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Snowplow parenting, it’s a word that’s come up now since the college admission scandal where parents are no longer helicopter parenting, rather, snowplow parenting clears all the obstacles out of the child’s way, so they don’t have to struggle with some of the things that their parents did.
While the intentions might be in the right place, this is not healthy for children. If you want a great guide on what to do instead, you might want to check out Kathy Kotch’s book, . It’s all about motivating your kids to be compassionate, responsible, and brave.
It is so hard to know where the line is between helping your kids succeed and doing the work for them. Kathy says that it starts at home, letting them learn to perservere, and there is a great analogy from nature, when you are watching chicken eggs in an incubator
You might conclude, Oh! His time has come–he’s about ready to come out of the egg! And you gently crack open the egg and say, “Welcome to the world, little chick!” Do you know what happens to that chick? It dies.
It’s the effort to peck its way out of the shell that develops its lungs and allows it to breathe and live.
Struggle produces character, and that’s something that is better taught inside the safety of the “egg” of your home than outside of it.
It’s easy to talk about change, but how do we encourage our kids to actually do it? Kathy talks about a 3 step biblical process to change:
- Take off your old self
- Renew the spirit of your mind; “make it new”
- Put on the new self
Kathy shares a good reminder as we go through difficult change:
Remember God’s grace is available for all — His unmerited favor. He chooses to bless us because we are His. Grace isn’t earned through obedience. It is God’s gift to you. Talk about it, and display grace toward yourself and your children because they are your children. We are free when we understand that we do not need to change because God is angry or He won’t love us in our messy situation and sin. (73)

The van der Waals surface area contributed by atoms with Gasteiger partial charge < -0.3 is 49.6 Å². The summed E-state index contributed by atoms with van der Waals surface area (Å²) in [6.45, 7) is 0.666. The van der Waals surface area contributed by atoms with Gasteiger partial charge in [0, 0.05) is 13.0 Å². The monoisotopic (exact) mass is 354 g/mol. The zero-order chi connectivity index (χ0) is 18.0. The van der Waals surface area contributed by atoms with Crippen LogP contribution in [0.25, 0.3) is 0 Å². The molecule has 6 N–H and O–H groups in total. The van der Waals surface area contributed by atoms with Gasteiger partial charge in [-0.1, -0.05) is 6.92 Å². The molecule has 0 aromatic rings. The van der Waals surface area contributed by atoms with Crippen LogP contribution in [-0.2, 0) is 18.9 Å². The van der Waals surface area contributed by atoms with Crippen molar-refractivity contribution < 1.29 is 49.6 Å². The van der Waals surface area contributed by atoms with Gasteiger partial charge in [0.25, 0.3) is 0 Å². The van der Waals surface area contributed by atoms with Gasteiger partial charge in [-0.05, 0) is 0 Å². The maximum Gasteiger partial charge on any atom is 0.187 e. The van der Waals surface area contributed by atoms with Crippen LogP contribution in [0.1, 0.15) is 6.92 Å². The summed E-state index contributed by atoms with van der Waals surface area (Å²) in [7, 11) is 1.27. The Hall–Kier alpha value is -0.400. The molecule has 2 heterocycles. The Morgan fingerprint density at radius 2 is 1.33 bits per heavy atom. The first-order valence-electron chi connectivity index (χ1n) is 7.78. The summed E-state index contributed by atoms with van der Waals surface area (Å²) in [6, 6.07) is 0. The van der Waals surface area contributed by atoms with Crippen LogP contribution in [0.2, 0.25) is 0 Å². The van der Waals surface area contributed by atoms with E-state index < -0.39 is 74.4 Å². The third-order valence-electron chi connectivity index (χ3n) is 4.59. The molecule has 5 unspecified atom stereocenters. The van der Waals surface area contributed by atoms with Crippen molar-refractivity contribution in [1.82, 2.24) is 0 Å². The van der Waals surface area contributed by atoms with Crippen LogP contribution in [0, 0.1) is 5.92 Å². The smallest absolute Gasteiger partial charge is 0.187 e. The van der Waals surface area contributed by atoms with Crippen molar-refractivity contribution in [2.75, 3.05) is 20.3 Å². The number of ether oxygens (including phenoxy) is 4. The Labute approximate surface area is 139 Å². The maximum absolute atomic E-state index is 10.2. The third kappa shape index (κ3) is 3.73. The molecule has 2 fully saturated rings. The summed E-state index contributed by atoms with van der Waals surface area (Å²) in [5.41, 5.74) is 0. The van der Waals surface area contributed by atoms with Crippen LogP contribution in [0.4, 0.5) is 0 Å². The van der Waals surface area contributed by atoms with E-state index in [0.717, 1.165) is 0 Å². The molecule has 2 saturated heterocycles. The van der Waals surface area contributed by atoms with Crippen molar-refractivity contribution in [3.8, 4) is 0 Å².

How do you figure out what your kids value? Kathy suggests the “Find Five” exercise:
Ask them to list five things in each box that they want in their lifetime. […] Not only will you benefit from learning about your children’s top five, but they’ll learn a lot about you in a non-threatening way. (119)
If you want to try this out with your family, here’s a printable to use:
You may have heard that you’re not supposed to be friends with your children, you are supposed to be their parent. But Kathy digs deeper and talks about four different roles for parents:
Be a teacher. Because of our sin nature and the chaotic culture with and anything-goes foundation, obedience and Christ-like character are among the most challenging things to get right. […] Explain what you want your children to do. Include enough details using vivid verbs and descriptive adjectives. (132)
Even more than teachers, Coaches break tasks down into bite-size pieces. Doing this makes it easier for children to get started, keep on task, and finish well. Remember, initiative is an important character trait that increases motivation. (133)
Cheerleaders provide enthusiastic support throughout the game. […] Great cheerleaders pay attention to the game’s score so their cheers are realistic. They might begin the game cheering “V-I-C-T-O-R-Y!” But when the team is down by thirty points in the fourth quarter, they change the cheer.
Pointing out negative decisions, attitudes, and behaviors is something you must do. […]If you don’t blow your whistle, your children will continue to make mistakes. If you let them keep repeating the errors, they won’t believe they’re doing anything wrong or understand they should change. They’ll get good at doing the wrong things well. Now change will be more challenging. (137)